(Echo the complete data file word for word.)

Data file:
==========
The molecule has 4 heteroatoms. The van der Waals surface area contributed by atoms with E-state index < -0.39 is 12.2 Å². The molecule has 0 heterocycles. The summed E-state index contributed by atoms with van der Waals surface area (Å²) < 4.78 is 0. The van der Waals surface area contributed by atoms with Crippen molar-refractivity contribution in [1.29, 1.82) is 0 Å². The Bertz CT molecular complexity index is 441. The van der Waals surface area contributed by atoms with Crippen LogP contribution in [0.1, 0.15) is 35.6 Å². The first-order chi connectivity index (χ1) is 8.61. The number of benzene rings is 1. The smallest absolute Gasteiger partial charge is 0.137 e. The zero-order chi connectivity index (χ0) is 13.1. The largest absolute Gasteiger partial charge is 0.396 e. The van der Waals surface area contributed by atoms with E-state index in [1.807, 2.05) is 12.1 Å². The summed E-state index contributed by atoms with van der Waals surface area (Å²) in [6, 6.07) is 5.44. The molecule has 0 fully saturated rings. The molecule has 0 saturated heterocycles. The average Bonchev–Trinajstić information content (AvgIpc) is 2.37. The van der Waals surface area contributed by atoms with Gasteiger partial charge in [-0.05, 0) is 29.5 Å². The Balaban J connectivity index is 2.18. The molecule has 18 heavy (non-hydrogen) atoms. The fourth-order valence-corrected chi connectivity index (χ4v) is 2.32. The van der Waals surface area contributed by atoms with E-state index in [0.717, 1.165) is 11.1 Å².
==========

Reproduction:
The molecule has 4 heteroatoms. The van der Waals surface area contributed by atoms with E-state index < -0.39 is 12.2 Å². The molecule has 0 heterocycles. The summed E-state index contributed by atoms with van der Waals surface area (Å²) < 4.78 is 0. The van der Waals surface area contributed by atoms with Crippen molar-refractivity contribution in [1.29, 1.82) is 0 Å². The Bertz CT molecular complexity index is 441. The van der Waals surface area contributed by atoms with Crippen LogP contribution in [0.1, 0.15) is 35.6 Å². The first-order chi connectivity index (χ1) is 8.61. The number of benzene rings is 1. The smallest absolute Gasteiger partial charge is 0.137 e. The zero-order chi connectivity index (χ0) is 13.1. The largest absolute Gasteiger partial charge is 0.396 e. The van der Waals surface area contributed by atoms with E-state index in [1.807, 2.05) is 12.1 Å². The summed E-state index contributed by atoms with van der Waals surface area (Å²) in [6, 6.07) is 5.44. The molecule has 0 fully saturated rings. The molecule has 0 saturated heterocycles. The average Bonchev–Trinajstić information content (AvgIpc) is 2.37. The van der Waals surface area contributed by atoms with Gasteiger partial charge in [-0.05, 0) is 29.5 Å². The Balaban J connectivity index is 2.18. The molecule has 18 heavy (non-hydrogen) atoms. The fourth-order valence-corrected chi connectivity index (χ4v) is 2.32. The van der Waals surface area contributed by atoms with E-state index in [0.717, 1.165) is 11.1 Å².